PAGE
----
7. Bachman, J. G., Johnston, L. D., O’Malley, P. M., & Humphrey, R. H. (1988). Explaining the recent decline in marijuana use: Differentiating the effects of perceived risks, disapproval, and general lifestyle factors. Journal of Health and Social Behavior, 29, 92–112. doi:10.2307/2137183.PubMedCrossRefGoogle Scholar
  8. Barrett, S. P., Darredeau, C., Bordy, L. E., & Pihl, R. O. (2005). Characteristics of methylphenidate misuse in a university student sample. Canadian Journal of Psychiatry, 50, 457–461.Google Scholar
  9. Bronfenbrenner, U. (1979). The ecology of human development: Experiments by nature and design. Cambridge, MA: Harvard University Press.Google Scholar
  10. Carroll, B. C., McLaughlin, T. J., & Blake, D. R. (2006). Patterns and knowledge of nonmedical use of stimulants among college students. Archives of Pediatrics & Adolescent Medicine, 160, 481–485. doi:10.1001/archpedi.160.5.481.CrossRefGoogle Scholar
  11. Catalano, R., & Hawkins, J. D. (1996). The Social Development Model: A theory of antisocial behavior. In J. D. Hawkins (Ed.), Delinquency and crime: Current theories (pp. 149–197). New York: Cambridge University Press.Google Scholar
  12. Chambers, R. A., Taylor, J. R., & Potenza, M. N. (2003). Developmental neurocircuitry of motivation in adolescence: A critical period of addiction vulnerability. The American Journal of Psychiatry, 106, 1041–1052. doi:10.1176/appi.ajp.160.6.1041.CrossRefGoogle Scholar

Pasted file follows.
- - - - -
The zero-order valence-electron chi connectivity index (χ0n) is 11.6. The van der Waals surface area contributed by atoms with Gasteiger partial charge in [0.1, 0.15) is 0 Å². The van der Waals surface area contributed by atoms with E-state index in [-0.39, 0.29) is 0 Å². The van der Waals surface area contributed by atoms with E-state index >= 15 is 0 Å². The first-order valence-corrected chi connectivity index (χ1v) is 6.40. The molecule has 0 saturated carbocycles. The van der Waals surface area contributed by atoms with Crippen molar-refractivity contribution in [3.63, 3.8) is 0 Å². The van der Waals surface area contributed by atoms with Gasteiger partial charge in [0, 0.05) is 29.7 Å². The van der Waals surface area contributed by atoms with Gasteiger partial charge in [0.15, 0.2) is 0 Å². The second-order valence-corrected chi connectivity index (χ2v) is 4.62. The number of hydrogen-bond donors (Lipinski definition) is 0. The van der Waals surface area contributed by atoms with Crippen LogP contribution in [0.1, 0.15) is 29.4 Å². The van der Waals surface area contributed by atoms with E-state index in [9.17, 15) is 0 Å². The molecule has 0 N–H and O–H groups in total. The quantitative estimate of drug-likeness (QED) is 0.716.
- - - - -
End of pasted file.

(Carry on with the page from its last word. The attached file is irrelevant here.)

13. Chassin, L., Presson, C. C., Rose, J. S., & Sherman, S. J. (2001). From adolescence to adulthood: Age-related changes in beliefs about cigarette smoking in a midwestern community sample. Health Psychology, 20, 377–386. doi:10.1037/0278-6133.20.5.377.PubMedCrossRefGoogle Scholar
  14. Donohew, L., Helm, D. M., Lawrence, P., Shatzer, M. J., & Watson, R. R. (1990). Sensation seeking, marijuana use, and responses to prevention messages: Implications for public health campaigns. In Watson, R. (Ed.) Drug and alcohol abuse prevention (pp. 73–93). Totowa, NJ: Humana.Google Scholar
  15. Drug Abuse Warning Network (2007). DAWN, 2005: National estimates of drug-related emergency department visits. Rockville, MD.Google Scholar
  16. Duistman, D. M., & Colbry, S. L. (1995). Perceived risk and use as predictors of substance use among college students. Health Values: The Journal of Health Behavior. Education & Promotion, 19, 44–52.Google Scholar
  17. Friedman, R. A. (2006). The changing face of teenage drug abuse: The trend toward prescription drugs. The New England Journal of Medicine, 354, 1448–1450. doi:10.1056/NEJMp068010.PubMedCrossRefGoogle Scholar
  18. Fuster, J. M. (2002). Frontal lobe and cognitive development. Journal of Neurocytology, 31, 373–385. doi:10.1023/A:1024190429920.PubMedCrossRefGoogle Scholar
  19. Gonzalez, G. M., & Haney, M. L. (1990). Perceptions of risk as predictors of alcohol, marijuana, and cocaine use among college students. Journal of College Student Development, 31, 313–318.Google Scholar
  20. Hall, K. M., Irwin, M. M., Bowman, K. A., Frankenberger, W., & Jewett, D. C. (2005). Illicit use of prescribed stimulant medication among college students. Journal of American College Health, 53, 167–174. doi:10.3200/JACH.53.4.167–174.PubMedCrossRefGoogle Scholar
  21. Hawkins, J. D., Catalano, R. F., & Miller, J. Y. (1992). Risk and protective factors for alcohol and other drug problems in adolescence and early adulthood: Implications for substance abuse prevention. Psychological Bulletin, 112, 64–105. doi:10.1037/0033–2909.112.1.64.PubMedCrossRefGoogle Scholar
  22. Herman-Stahl, M. A., Krebs, C. P., Kroutil, L. A., & Heller, D. C. (2007). Risk and protective factors for methamphetamine use and nonmedical use of prescription stimulants among young adults aged 18 to 25. Addictive Behaviors, 32, 1003–1015. doi:10.1016/j.addbeh.2006.07.010.PubMedCrossRefGoogle Scholar